When would you call your journey a success?

That´s a great question. Well, my first goal would be to make it all the way to Cape Horn. I have done little over 3,000 miles now (4,828 km) and until so far, the bike has done great without any breakdowns. I would call it a success if I can turn it into a powerful piece of communication. The idea is to use the adventure story as a hook, calling attention for biodiversity, species and nature. My message would be; nature is not a luxury. We really need it. We´re impacting it hugely and we have to tackle it because we´re not able to meet all our other social goals if we do not protect the life support system. My journey will be a success when I can get that message out successfully. I hope that we humans start to protect nature a lot better and treat it better pretty soon, rather than destroying it. I do believe that this is possible. With many of these big issues like climate change, biodiversity collapse and water pollution, there´s almost certainly still a window to turn things around. Across the world I am witnessing a certain positive resurgence of awareness. People are waking up, definitely on the topic of climate change, a little bit slower on other topics. We know how to tackle the problem, sadly it´s about political and social will. It´s about implementing them in win-win ways and you have to offer people a decent way of life but also tackle social inequity. What´s most inspiring on this journey is the meeting of some incredible individuals who are working on nature conservation and social development. People supplying all sorts of incomes to others in terms of educations, research, and nature conservation on many levels and doing it almost single handedly. It´s incredible and really inspiring to realise what one person with a vision, determination, compassion and smartness can achieve.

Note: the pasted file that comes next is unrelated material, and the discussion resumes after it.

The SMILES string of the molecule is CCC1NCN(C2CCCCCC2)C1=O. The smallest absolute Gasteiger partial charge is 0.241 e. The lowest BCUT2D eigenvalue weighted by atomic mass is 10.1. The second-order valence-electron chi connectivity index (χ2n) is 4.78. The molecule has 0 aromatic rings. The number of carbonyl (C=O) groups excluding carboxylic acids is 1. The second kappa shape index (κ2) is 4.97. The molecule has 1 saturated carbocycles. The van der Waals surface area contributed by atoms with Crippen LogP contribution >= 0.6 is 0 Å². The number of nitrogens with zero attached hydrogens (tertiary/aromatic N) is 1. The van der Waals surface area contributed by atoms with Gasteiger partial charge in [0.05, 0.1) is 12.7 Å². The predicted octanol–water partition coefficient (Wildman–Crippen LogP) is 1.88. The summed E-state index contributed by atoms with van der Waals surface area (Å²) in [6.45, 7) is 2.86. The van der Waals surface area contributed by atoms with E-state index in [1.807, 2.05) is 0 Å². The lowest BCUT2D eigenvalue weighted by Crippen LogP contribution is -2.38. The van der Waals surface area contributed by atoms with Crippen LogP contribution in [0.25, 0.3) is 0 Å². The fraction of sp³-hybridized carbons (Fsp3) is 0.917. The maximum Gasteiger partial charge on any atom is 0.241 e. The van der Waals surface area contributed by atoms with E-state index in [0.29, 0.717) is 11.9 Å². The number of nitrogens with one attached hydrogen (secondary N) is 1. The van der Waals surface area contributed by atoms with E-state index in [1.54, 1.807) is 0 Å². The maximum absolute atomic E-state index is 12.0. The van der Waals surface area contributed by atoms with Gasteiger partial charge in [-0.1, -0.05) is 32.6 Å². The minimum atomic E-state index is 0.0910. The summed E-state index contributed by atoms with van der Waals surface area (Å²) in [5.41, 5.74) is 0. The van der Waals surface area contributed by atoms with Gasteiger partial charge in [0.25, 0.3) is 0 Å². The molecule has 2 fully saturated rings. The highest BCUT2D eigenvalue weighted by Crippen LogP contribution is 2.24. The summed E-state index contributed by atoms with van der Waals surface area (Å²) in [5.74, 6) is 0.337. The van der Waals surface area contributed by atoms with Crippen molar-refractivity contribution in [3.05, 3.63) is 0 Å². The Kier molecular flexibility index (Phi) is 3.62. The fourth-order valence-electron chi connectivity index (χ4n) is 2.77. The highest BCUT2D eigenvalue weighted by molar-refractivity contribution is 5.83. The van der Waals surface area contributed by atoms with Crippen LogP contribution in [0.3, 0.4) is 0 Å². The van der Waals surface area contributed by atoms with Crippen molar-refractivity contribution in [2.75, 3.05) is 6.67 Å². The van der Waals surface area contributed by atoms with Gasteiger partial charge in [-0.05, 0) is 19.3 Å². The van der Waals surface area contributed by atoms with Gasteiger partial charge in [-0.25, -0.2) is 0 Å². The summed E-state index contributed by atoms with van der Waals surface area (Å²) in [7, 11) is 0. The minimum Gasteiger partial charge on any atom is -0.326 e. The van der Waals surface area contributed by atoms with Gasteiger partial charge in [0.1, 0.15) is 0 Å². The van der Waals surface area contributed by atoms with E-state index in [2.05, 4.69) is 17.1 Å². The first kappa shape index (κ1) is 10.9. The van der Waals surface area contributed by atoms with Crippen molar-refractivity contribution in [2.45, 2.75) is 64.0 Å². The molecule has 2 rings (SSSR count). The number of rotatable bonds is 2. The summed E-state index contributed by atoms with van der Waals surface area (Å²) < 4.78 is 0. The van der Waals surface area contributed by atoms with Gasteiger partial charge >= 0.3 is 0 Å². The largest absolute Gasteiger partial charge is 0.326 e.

Is ´Woody´ a lot heavier compared to other materials and when do you expect to go home?

Actually, bamboo is pretty light, but the joints the bike is made of are made of hemp fibres which are pretty heavy. The whole bike is just under 18 kilograms. I guess it a little heavier than a standard steel mountain bike but a lot heavier than an expensive titanium mountain bike. I am here for a year, I have a tent, a laptop, a lot of stuff for the weather so it´s almost irrelevant, a kilo less or more. I hope to get to Patagonia in February, because I don’t like to get there in the winter. I already spent two months longer than planned but we´ll see.

For people willing to send a message of support or to get more information about The Life Cycle journey, please visit the website www.outdoorphilosophy.co.uk. The website includes a live tracker map so people can see where Kate is at the moment and also an occasional blog. On Twitter and Instagram Kate can be found as @Carbon-CycleKate and for regular short posts and pics she also can be found on Facebook https://www.facebook.com/biodiversitybikeride

2 Responses to “´Woody´ and Kate calling attention for biodiversity on their trip through the Andes” Subscribe

  1. Chris September 24, 2017 at 09:48 #

    Great piece – go bicyclist Kate! You are inspiring. Let us hope your message reaches every day people and people in power alike and that we hear your message.

  2. Andres October 9, 2017 at 09:48 #

    What an unbelievable trip. Buena suerte, Kate, y ojalá que tu mensaje se difunda por todo el mundo.